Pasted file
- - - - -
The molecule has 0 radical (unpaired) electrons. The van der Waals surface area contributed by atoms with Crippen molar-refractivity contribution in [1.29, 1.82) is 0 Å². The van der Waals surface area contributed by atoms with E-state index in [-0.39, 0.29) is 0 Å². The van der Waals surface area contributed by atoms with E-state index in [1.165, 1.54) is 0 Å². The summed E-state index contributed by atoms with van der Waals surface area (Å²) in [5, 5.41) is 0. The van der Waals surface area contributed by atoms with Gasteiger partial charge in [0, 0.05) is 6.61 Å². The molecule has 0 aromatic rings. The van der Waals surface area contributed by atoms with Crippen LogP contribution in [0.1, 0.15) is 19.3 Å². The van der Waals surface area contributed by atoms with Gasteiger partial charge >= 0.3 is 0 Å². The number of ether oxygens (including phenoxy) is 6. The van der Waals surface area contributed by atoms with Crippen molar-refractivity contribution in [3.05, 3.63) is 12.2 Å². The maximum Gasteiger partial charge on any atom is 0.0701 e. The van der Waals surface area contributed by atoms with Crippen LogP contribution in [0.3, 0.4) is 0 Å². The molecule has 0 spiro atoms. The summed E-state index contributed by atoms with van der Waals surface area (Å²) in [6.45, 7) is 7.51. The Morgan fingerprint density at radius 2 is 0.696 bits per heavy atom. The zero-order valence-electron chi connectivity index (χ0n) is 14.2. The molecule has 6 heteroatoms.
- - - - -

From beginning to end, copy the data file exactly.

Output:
The molecule has 0 radical (unpaired) electrons. The van der Waals surface area contributed by atoms with Crippen molar-refractivity contribution in [1.29, 1.82) is 0 Å². The van der Waals surface area contributed by atoms with E-state index in [-0.39, 0.29) is 0 Å². The van der Waals surface area contributed by atoms with E-state index in [1.165, 1.54) is 0 Å². The summed E-state index contributed by atoms with van der Waals surface area (Å²) in [5, 5.41) is 0. The van der Waals surface area contributed by atoms with Gasteiger partial charge in [0, 0.05) is 6.61 Å². The molecule has 0 aromatic rings. The van der Waals surface area contributed by atoms with Crippen LogP contribution in [0.1, 0.15) is 19.3 Å². The van der Waals surface area contributed by atoms with Gasteiger partial charge >= 0.3 is 0 Å². The number of ether oxygens (including phenoxy) is 6. The van der Waals surface area contributed by atoms with Crippen molar-refractivity contribution in [3.05, 3.63) is 12.2 Å². The maximum Gasteiger partial charge on any atom is 0.0701 e. The van der Waals surface area contributed by atoms with Crippen LogP contribution in [0.3, 0.4) is 0 Å². The molecule has 0 spiro atoms. The summed E-state index contributed by atoms with van der Waals surface area (Å²) in [6.45, 7) is 7.51. The Morgan fingerprint density at radius 2 is 0.696 bits per heavy atom. The zero-order valence-electron chi connectivity index (χ0n) is 14.2. The molecule has 6 heteroatoms.